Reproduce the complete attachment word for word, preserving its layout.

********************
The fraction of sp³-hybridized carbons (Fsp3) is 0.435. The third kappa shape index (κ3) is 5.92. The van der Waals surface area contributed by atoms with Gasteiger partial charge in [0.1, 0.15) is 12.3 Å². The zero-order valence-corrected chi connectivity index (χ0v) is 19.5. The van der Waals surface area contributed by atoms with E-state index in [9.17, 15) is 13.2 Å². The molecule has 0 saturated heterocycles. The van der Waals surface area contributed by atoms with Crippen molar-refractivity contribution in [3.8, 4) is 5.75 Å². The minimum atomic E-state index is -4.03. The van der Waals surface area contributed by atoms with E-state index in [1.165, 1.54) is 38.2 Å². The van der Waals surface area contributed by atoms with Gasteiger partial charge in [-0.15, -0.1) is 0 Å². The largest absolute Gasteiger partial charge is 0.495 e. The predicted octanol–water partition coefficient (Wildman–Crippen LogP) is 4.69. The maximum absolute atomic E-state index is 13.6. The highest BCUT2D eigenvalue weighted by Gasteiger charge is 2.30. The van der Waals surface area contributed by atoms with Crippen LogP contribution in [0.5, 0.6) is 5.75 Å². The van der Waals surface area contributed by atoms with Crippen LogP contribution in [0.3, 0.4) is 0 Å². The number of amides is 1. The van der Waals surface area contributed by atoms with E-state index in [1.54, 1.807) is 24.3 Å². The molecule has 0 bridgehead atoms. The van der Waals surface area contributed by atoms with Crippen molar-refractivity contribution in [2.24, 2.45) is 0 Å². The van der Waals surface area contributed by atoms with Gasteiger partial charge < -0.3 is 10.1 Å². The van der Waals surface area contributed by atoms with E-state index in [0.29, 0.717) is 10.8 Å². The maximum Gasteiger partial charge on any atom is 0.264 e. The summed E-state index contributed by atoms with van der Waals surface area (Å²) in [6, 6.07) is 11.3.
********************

The fraction of sp³-hybridized carbons (Fsp3) is 0.435. The third kappa shape index (κ3) is 5.92. The van der Waals surface area contributed by atoms with Gasteiger partial charge in [0.1, 0.15) is 12.3 Å². The zero-order valence-corrected chi connectivity index (χ0v) is 19.5. The van der Waals surface area contributed by atoms with E-state index in [9.17, 15) is 13.2 Å². The molecule has 0 saturated heterocycles. The van der Waals surface area contributed by atoms with Crippen molar-refractivity contribution in [3.8, 4) is 5.75 Å². The minimum atomic E-state index is -4.03. The van der Waals surface area contributed by atoms with E-state index in [1.165, 1.54) is 38.2 Å². The van der Waals surface area contributed by atoms with Gasteiger partial charge in [-0.15, -0.1) is 0 Å². The largest absolute Gasteiger partial charge is 0.495 e. The predicted octanol–water partition coefficient (Wildman–Crippen LogP) is 4.69. The maximum absolute atomic E-state index is 13.6. The highest BCUT2D eigenvalue weighted by Gasteiger charge is 2.30. The van der Waals surface area contributed by atoms with Crippen LogP contribution in [0.5, 0.6) is 5.75 Å². The van der Waals surface area contributed by atoms with Crippen LogP contribution in [0.3, 0.4) is 0 Å². The number of amides is 1. The van der Waals surface area contributed by atoms with E-state index in [1.54, 1.807) is 24.3 Å². The molecule has 0 bridgehead atoms. The van der Waals surface area contributed by atoms with Crippen molar-refractivity contribution in [2.24, 2.45) is 0 Å². The van der Waals surface area contributed by atoms with Gasteiger partial charge < -0.3 is 10.1 Å². The van der Waals surface area contributed by atoms with E-state index in [0.29, 0.717) is 10.8 Å². The maximum Gasteiger partial charge on any atom is 0.264 e. The summed E-state index contributed by atoms with van der Waals surface area (Å²) in [6, 6.07) is 11.3.